Aldehyde Reductase
Intercellular Signaling Peptides and Proteins
Galactitol
Fibroblast Growth Factor 1
Endothelial Cells
Sorbitol
Glucose
Galactose
Insulin-Like Growth Factor I
Lenses
polyol
Serum-Free Culture Media
Osmotic Pressure
Collagen Type I
Culture Media
Western Blotting
Cell Line
Antibodies

ASJC Scopus subject areas

  • Ophthalmology
  • Pharmacology
  • Pharmacology (medical)

Cite this

Polyol effects on growth factors and MAPK signaling in rat retinal capillary cells. / Zhang, Peng; Zhang, Zifeng; Kador, Peter F.

In: Journal of Ocular Pharmacology and Therapeutics, Vol. 30, No. 1, 01.02.2014, p. 4-11.

Research output: Contribution to journalArticle

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abstract = "Purpose: Recent studies report that growth factor and signaling changes in rat lenses do not directly result from the presence of diabetes or sorbitol/galactitol (polyol) formation/accumulation, but from secondary osmotic changes associated with the aldose reductase (AR) catalyzed polyol formation. AR is also present in rat retinal pericyte and endothelial cells; however, significant polyol formation only occurs in pericytes and this does not appear to be linked to osmotic changes. The purpose of this study was to determine whether polyol formation and AR activity are similarly linked to growth factor and signaling changes in the rat capillary cells despite the apparent absence of osmotic stress. Methods: Conditionally immortalized rat retinal pericyte (TR-rPCT) and endothelial (TR-iBRB) cell lines were cultured on collagen type 1-coated dishes in the DMEM containing 5.5 mM glucose. After 24 h of initial culture, the medium was replaced with a serum-free medium containing 5.5, 25, or 50 mM glucose or galactose with/without the aldose reductase inhibitors (ARIs) AL1576 or tolrestat for periods of up to 48 h. Growth factors and transduction pathways were measured by Western blots using the antibodies against basic FGF, IGF-1, TGF-β, P-ERK1/2, P-SAPK/JNK, and P-Akt. Results: Sorbitol accumulation was only observed in pericytes, while galactitol was present in both pericytes and endothelial cells. Pericytes cultured in high glucose showed increased expression of the growth factors basic FGF, IGF-1, TGF-β, and signaling in P-Akt, P-ERK1/2, and P-SAPK/JNK compared with those cultured in 5.5 mM glucose and these expressions were normalized by the presence of ARIs. Similar results were observed with galactose media. In contrast, endothelial cells cultured in high glucose media showed neither growth factor or signaling changes. In galactose media, endothelial cells showed increased expression of basic FGF, IGF-1, TGF-β, P-ERK1/2, and P-SAPK/JNK, which were only partially reduced by ARIs. Conclusion: Growth factor and MAPK signaling expression in pericytes are linked to the presence of polyols. Pericytes, which readily accumulate sorbitol/galactitol that is inhibited by ARIs, show expression changes similar to those observed in rat lenses. In contrast, endothelial cells only show partial expression changes that are linked to galactitol accumulation.",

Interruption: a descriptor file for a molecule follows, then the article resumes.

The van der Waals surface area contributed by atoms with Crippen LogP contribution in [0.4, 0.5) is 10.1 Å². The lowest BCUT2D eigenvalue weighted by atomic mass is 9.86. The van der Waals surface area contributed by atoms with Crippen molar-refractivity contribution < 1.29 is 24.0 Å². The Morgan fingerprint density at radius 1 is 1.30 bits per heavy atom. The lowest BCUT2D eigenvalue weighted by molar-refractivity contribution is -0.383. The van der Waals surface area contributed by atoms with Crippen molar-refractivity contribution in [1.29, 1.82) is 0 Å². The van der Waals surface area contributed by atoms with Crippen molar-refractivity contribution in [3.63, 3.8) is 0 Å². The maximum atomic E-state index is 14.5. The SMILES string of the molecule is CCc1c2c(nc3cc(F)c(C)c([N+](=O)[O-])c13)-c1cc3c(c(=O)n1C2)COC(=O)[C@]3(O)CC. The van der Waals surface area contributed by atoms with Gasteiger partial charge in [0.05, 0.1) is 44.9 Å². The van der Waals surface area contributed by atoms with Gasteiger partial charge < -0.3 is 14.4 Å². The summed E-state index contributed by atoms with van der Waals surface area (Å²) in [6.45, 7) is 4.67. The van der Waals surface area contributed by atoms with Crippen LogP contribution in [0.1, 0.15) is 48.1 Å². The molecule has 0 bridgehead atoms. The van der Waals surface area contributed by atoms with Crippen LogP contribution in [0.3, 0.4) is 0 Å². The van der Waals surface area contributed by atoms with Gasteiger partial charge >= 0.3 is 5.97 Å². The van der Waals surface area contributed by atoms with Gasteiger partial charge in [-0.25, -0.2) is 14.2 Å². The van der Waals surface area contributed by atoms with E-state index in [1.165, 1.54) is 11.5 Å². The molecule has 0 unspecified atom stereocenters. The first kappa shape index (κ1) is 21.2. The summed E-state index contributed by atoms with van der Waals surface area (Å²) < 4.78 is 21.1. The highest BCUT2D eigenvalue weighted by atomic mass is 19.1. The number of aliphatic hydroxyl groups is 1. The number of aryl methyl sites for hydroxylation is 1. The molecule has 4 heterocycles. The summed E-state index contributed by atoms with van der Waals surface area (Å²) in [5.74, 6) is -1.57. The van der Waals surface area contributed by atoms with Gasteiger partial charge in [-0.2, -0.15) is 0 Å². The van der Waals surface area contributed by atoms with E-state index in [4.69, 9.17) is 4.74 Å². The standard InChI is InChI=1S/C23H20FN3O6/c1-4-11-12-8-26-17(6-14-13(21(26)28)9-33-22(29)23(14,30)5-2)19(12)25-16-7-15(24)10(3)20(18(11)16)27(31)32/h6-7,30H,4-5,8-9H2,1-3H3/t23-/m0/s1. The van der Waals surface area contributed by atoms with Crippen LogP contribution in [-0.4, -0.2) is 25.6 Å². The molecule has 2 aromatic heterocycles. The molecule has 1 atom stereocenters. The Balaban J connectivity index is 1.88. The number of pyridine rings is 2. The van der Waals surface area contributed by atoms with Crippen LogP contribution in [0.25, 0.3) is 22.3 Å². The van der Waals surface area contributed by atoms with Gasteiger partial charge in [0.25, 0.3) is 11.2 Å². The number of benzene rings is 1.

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N2 - Purpose: Recent studies report that growth factor and signaling changes in rat lenses do not directly result from the presence of diabetes or sorbitol/galactitol (polyol) formation/accumulation, but from secondary osmotic changes associated with the aldose reductase (AR) catalyzed polyol formation. AR is also present in rat retinal pericyte and endothelial cells; however, significant polyol formation only occurs in pericytes and this does not appear to be linked to osmotic changes. The purpose of this study was to determine whether polyol formation and AR activity are similarly linked to growth factor and signaling changes in the rat capillary cells despite the apparent absence of osmotic stress. Methods: Conditionally immortalized rat retinal pericyte (TR-rPCT) and endothelial (TR-iBRB) cell lines were cultured on collagen type 1-coated dishes in the DMEM containing 5.5 mM glucose. After 24 h of initial culture, the medium was replaced with a serum-free medium containing 5.5, 25, or 50 mM glucose or galactose with/without the aldose reductase inhibitors (ARIs) AL1576 or tolrestat for periods of up to 48 h. Growth factors and transduction pathways were measured by Western blots using the antibodies against basic FGF, IGF-1, TGF-β, P-ERK1/2, P-SAPK/JNK, and P-Akt. Results: Sorbitol accumulation was only observed in pericytes, while galactitol was present in both pericytes and endothelial cells. Pericytes cultured in high glucose showed increased expression of the growth factors basic FGF, IGF-1, TGF-β, and signaling in P-Akt, P-ERK1/2, and P-SAPK/JNK compared with those cultured in 5.5 mM glucose and these expressions were normalized by the presence of ARIs. Similar results were observed with galactose media. In contrast, endothelial cells cultured in high glucose media showed neither growth factor or signaling changes. In galactose media, endothelial cells showed increased expression of basic FGF, IGF-1, TGF-β, P-ERK1/2, and P-SAPK/JNK, which were only partially reduced by ARIs. Conclusion: Growth factor and MAPK signaling expression in pericytes are linked to the presence of polyols. Pericytes, which readily accumulate sorbitol/galactitol that is inhibited by ARIs, show expression changes similar to those observed in rat lenses. In contrast, endothelial cells only show partial expression changes that are linked to galactitol accumulation.